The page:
In short, you can find those removed files under Temp folder like many other windows application files. Usually, the location will be somewhere like this – C:UsersprathyAppDataLocalMicrosoftPowerBI DesktopTempSaves. This location depends upon which version of Power BI Desktop you have. Beware, these files will be removed whenever you clear your Temp Directory.

Auto-save and auto-recovery are marvelous things.

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Execution Plan Training, in Video Form

Hugo Kornelis makes an announcement:

As those who have been to my full-day precon on execution plans know, I believe that learning to understand execution plans does not start with dozens of examples. It starts with an explanation of the basics, followed by an overview of operators. Just like learning Russian doesn’t start with reading Tolstoy’s Война и мир (War and Peace), but with learning the grammar rules and the vocabulary.

Once you know the grammar of a language, and enough of its vocabulary, you can then pick up any book. And the more you do that, the easier it becomes. Eventually, one day, you will be able to read Война и мир in its original language.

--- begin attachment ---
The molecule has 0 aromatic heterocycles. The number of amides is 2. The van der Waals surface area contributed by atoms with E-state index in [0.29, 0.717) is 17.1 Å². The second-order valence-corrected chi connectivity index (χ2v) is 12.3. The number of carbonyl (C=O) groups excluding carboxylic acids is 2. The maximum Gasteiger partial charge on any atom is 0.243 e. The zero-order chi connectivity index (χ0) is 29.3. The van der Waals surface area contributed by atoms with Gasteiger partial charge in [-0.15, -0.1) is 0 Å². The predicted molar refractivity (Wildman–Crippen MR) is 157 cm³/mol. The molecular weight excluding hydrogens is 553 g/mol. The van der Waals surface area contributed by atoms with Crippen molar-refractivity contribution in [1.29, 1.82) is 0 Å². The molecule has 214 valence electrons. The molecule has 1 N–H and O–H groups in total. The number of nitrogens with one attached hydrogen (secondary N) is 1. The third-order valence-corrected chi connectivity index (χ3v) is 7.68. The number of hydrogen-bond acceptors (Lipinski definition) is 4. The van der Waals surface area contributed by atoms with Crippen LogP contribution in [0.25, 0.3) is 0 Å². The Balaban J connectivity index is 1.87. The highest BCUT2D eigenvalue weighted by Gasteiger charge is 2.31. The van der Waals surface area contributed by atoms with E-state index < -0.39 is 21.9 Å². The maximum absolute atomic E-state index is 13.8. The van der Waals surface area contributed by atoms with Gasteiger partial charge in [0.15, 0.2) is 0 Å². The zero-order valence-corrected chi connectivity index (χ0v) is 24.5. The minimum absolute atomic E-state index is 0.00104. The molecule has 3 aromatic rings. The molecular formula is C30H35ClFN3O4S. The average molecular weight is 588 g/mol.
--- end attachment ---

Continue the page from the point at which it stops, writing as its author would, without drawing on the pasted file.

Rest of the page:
And once you know the basics of reading execution plans, and are familiar with most of the operators, you will be able to tackle any execution plan you find on your servers, no matter how complex.

And, at least for now, this is free. So check out what Hugo has already and pass along a “thank you” if you like what you see there.

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Horizontal Dumbbell Dot Plots in Excel

Stephanie Evergreen walks us through an interesting technique for creating dumbbell-style dot plots in Excel:

Ok, babes, prepare to be amazed. It used to be that making this viz was pretty tedious but I’ve recently refined a totally new hack (thanks to a lollipop chart example provided by Sevinc Rende, one of my mentees) that makes this soooooooo easier. It used to be ninja level 9. Now it is ninja level 5, if that.

We will create a dumbbell dot plot out of a stacked bar, where the first stack is composed of our first set of dot values and the second stack is composed of *the difference* between our first and second values (so that it would end at our second values on the x-axis scale). So let’s calculate the difference between the 2020 and 2010 scores.

Read on to see how.

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Visualizing a Single Variable in R

Michaelino Mervisiano takes us through the types of visuals we can create to understand a single variable in R:

How to create a histogram in R? And what information that we can get from histogram?
Histogram shows a frequency distribution. It is a great graph for showing the mode, the spread, and the symmetry (skewness) of your data. Here is a histogram of 1,000 random points drawn from a normal distribution with a mean of 2.5

Of course I don’t like option number 4 and would replace it with something else (column/bar charts, Cleveland dot plots, or stacked column/bar depending on what you’re trying to observe). But this is a good way of thinking about how you can visualize a variable.